———- Chapter 5 ———-
Building and operating steam and power plants utilizing the very latest in technology required technical expertise and precise, urgent management. Cogeneration could be the highest return-on-equity (ROE) opportunity for an energy company, offering estimated pretax returns of 18–20 percent, but only if the projects were done right. And the competition was getting intense, as utilities and regulators tightened up the rules [pursuant to PURPA]….
Newly formed Enron Cogeneration Company (ECC) signed the deal [for a 42 percent interest] in a $120 million, 165 MW plant in Bayonne, New Jersey] with Cogen Technologies Inc. (CTI), an upstart private company majority owned by Robert McNair. The agreement began with 85 percent of profits going to Enron, the major equity investor. But then profit sharing flipped: a 50/50 split if and when the project’s ROE reached 23 percent and then another readjustment, to a 15/85 split (in favor of CTI), should the project reach a 30 percent return.
Entering service in September 1988, Bayonne quickly reached and exceeded these thresholds, making tens of millions of dollars for McNair and CTI. But how did something so extraordinary happen?
Working closely with GE—the prime contractor and the turbine supplier—McNair and [John] Wing brought the plant into service ahead of schedule and below budget. But this was just the start of something extraordinary. A federal investment tax credit was enacted just as the project was being completed, adding 10 percent to the rate of return. Accelerated depreciation in the same law further sheltered profits from income taxes. Thank you, political capitalism.
A fourth factor concerning risk versus reward came out all roses for McNair and his other private investors (including Wing). Anticipating rising gas prices, the major electricity purchaser, Jersey Central Power & Light, required CTI to enter into a power-sales contract based on a spread reflecting fixed gas prices as of 1985.
Without forward markets for natural gas to lock in prices, McNair could not effectively hedge his exposure under his sales contract. Jersey Central, meanwhile, was impervious to (falling) price risk because its power-purchase contract was approved by its state regulators. A floating power price, alternatively, which McNair’s CTI preferred, would have locked in a spread with a market-price purchase contract. As it was, a big bet on the future price of gas was made at the power buyer’s insistence.
Jersey Central guessed wrong—badly. Instead of escalating, gas prices plunged in 1986 and stayed low. Bayonne’s profit margins increased by one-third after the project came on stream, with spot gas purchased at well below 1985 levels. Continuing low prices well into the 1990s would add to the win for McNair—and the loss for customers of a monopolist utility that, as the customers’ agent, bet wrong.
All said, Bayonne achieved its 23 percent rate of return in two years and 30 percent return in three, leaving CTI with 85 percent of the profit for the life of the plant. So, with McNair putting up the sweat equity and several million dollars in development costs versus Enron’s $14 million, McNair found himself making more money from the project each month than Ken Lay made in a year as Enron’s CEO.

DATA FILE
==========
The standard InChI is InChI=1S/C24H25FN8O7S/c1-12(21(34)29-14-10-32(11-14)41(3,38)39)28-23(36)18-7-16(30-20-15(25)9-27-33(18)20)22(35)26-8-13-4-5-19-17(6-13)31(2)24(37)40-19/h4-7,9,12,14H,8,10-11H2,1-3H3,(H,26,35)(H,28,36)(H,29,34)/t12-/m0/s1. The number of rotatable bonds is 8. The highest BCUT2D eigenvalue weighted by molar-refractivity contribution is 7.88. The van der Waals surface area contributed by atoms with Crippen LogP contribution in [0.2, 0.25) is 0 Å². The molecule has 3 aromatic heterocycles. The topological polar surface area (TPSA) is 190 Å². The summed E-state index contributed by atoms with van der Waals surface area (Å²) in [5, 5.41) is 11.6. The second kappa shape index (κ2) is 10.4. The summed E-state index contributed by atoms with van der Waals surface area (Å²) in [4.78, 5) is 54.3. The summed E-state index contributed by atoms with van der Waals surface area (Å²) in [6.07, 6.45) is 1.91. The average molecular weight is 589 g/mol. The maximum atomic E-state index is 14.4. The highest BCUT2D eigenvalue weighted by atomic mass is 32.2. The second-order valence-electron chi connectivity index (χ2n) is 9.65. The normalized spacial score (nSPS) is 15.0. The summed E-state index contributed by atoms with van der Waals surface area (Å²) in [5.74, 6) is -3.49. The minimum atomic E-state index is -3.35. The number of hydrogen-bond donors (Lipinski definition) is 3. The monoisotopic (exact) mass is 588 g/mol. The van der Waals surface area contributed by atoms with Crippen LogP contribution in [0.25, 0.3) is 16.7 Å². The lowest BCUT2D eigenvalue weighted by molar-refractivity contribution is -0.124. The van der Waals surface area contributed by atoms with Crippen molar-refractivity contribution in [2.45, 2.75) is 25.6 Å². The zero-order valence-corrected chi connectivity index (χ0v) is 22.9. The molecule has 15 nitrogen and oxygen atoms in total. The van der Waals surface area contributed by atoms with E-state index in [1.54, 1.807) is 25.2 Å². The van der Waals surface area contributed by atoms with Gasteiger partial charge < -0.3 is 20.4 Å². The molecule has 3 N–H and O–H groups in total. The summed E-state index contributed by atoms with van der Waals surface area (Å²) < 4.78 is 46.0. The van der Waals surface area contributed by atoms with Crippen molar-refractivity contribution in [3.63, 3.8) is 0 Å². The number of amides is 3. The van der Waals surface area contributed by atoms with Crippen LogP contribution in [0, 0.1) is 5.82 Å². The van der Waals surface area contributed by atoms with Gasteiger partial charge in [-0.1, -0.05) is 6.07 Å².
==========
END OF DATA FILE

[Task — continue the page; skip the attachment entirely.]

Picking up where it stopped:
“You’re making so much money!” Ken complained to Bob. But Enron had received a handsome return from the project, and a deal was a deal, even if Wing and McNair bested Lay and Seidl—and the man caught in the middle, Robert Kelly, who was now heading Enron Cogeneration Company.
Cogen Technologies would go on to become one of the very top independent power developers in the nation. The sale of CTI’s major asset to Enron in 1999 (McNair took cash, not stock) would make McNair one of Houston’s wealthiest men and provided the means to buy an NFL football team for his hometown, a deal that was also made possible by a new taxpayer-supported stadium, in no small part the result of an intense lobbying effort by Ken Lay and Enron several years before.
 The federal Motor Carrier Act of 1980 eased entry restrictions and liberalized rates for interstate trucking companies. “By 1984, hundreds of firms, including some of the biggest names in the industry, entered bankruptcy proceedings.” McNair’s truck-leasing company was also felled by a recession that hit in 1982.
 McNair sold Cogen Technologies to Enron in 1998 for $1.1 billion, which enabled him to start a new NFL franchise, the Houston Texans, to replace the departed Houston Oilers. McNair’s effort was enabled by a taxpayer-supported stadium that resulted from a come-from-behind effort led by Enron and Ken Lay personally to get voter approval for such public monies. (See chapter 15, pp. 612–618)
 “We were scared to death,” recalled McNair, “so we ran the numbers out to see how high the price of natural gas would have to go in 1986 before it wiped our profit out…. So, they really tried to take advantage of us. Well, as it turned out, the delivered gas was about $4.20 per Mcf in 1985 and dropped to $3.00. So our profit margin increased about 30 to 35 percent.”
Thanks. I am always interested by “back stories.”
Warren Buffett’s correct assessment of Ken Lay’s character fascinated me. In that singular case, Buffett made an exception to his rule of “praise individually, criticize generally.”